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Enlarged parietal foramina is an inherited condition of impaired skull development. It is characterized by enlarged openings (foramina) in the two bones (parietal bones) that form the top and sides of the skull. This condition is due to problems with bone formation (ossification) within the parietal bones. The openings are symmetrical and circular in shape, with variable size ranging from a few millimeters to several centimeters wide. Parietal foramina are a normal feature of fetal development, but they usually close by the fifth month of pregnancy.
The area covering the parietal foramina is soft to the touch. Pressure applied to the openings can lead to severe headaches. People with enlarged parietal foramina usually do not have any related medical problems; however, scalp defects, seizures, and structural brain abnormalities have been noted in a small percentage of affected people. The risk of brain damage may be increased if any trauma is experienced in the area of the openings.
The incidence of enlarged parietal foramina is estimated to be between 1 in 15,000 and 25,000 individuals.
Mutations in the ALX4 and MSX2 genes cause enlarged parietal foramina.
The MSX2 and ALX4 genes provide instructions for producing proteins called transcription factors, which are required for proper development throughout the body. Transcription factors attach (bind) to specific regions of DNA and help control the activity of particular genes.
Mutations in either MSX2 or ALX4 can disrupt a number of necessary cell functions. The cells involved in skull development seem to be particularly sensitive to these disruptions.
If the condition is caused by a mutation in the MSX2 gene it is called enlarged parietal foramina type 1. A mutation in the ALX4 gene causes enlarged parietal foramina type 2. There appears to be no difference in the size of the openings between enlarged parietal foramina types 1 and 2.
Changes in these genes are associated with enlarged parietal foramina.
This condition is inherited in an autosomal dominant pattern, which means one copy of the altered gene in each cell is sufficient to cause the disorder.
In most cases, an affected person has one parent with the condition. A small number of cases may result from new mutations in the gene. These cases occur in people with no history of the disorder in their family.
These resources address the diagnosis or management of enlarged parietal foramina and may include treatment providers.
You might also find information on the diagnosis or management of enlarged parietal foramina in Educational resources (http://www.ghr.nlm.nih.gov/condition/enlarged-parietal-foramina/show/Educational+resources) and Patient support (http://www.ghr.nlm.nih.gov/condition/enlarged-parietal-foramina/show/Patient+support).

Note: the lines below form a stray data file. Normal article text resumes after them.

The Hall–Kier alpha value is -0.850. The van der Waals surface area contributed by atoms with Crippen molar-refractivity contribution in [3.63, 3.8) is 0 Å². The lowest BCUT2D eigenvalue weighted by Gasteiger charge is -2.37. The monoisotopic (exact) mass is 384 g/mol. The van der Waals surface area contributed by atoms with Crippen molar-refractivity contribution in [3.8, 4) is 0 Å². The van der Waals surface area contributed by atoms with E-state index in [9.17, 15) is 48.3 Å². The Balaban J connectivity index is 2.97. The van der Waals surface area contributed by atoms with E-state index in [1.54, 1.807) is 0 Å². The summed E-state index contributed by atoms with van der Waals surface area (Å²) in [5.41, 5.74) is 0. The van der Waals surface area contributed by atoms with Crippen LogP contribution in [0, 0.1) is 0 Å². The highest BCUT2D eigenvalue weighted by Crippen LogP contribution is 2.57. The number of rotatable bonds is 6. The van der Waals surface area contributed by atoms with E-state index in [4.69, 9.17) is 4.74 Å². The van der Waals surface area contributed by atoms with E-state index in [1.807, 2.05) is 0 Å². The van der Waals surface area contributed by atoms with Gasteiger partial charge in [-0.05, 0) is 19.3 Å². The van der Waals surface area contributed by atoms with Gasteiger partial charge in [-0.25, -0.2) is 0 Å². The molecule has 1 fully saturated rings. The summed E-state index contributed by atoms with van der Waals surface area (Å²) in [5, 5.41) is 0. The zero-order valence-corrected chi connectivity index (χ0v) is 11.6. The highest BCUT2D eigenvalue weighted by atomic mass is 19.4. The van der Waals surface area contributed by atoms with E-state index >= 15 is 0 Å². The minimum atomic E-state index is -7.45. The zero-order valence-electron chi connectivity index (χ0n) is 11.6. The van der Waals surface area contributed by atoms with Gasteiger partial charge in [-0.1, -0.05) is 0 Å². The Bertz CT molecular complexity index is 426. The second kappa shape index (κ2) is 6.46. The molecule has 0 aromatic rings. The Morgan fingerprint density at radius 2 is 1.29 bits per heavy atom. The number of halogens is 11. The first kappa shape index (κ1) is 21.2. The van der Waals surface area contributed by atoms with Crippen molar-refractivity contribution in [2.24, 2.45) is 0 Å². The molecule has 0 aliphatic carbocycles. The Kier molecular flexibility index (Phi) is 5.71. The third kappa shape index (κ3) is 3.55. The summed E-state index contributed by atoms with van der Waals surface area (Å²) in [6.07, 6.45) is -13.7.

General information about the diagnosis (http://ghr.nlm.nih.gov/handbook/consult/diagnosis) and management (http://ghr.nlm.nih.gov/handbook/consult/treatment) of genetic conditions is available in the Handbook. Read more about genetic testing (http://ghr.nlm.nih.gov/handbook/testing), particularly the difference between clinical tests and research tests (http://ghr.nlm.nih.gov/handbook/testing/researchtesting).
To locate a healthcare provider, see How can I find a genetics professional in my area? (http://ghr.nlm.nih.gov/handbook/consult/findingprofessional) in the Handbook.
You may find the following resources about enlarged parietal foramina helpful. These materials are written for the general public.
You may also be interested in these resources, which are designed for healthcare professionals and researchers.
For more information about naming genetic conditions, see the Genetics Home Reference Condition Naming Guidelines (http://ghr.nlm.nih.gov/ConditionNameGuide) and How are genetic conditions and genes named? (http://ghr.nlm.nih.gov/handbook/mutationsanddisorders/naming) in the Handbook.
Ask the Genetic and Rare Diseases Information Center (http://rarediseases.info.nih.gov/GARD/).
autosomal ; autosomal dominant ; bone formation ; cell ; DNA ; gene ; incidence ; inherited ; mutation ; ossification ; osteogenesis ; transcription ; trauma
You may find definitions for these and many other terms in the Genetics Home Reference Glossary (http://www.ghr.nlm.nih.gov/glossary).
The resources on this site should not be used as a substitute for professional medical care or advice. Users seeking information about a personal genetic disease, syndrome, or condition should consult with a qualified healthcare professional. See How can I find a genetics professional in my area? (http://ghr.nlm.nih.gov/handbook/consult/findingprofessional) in the Handbook.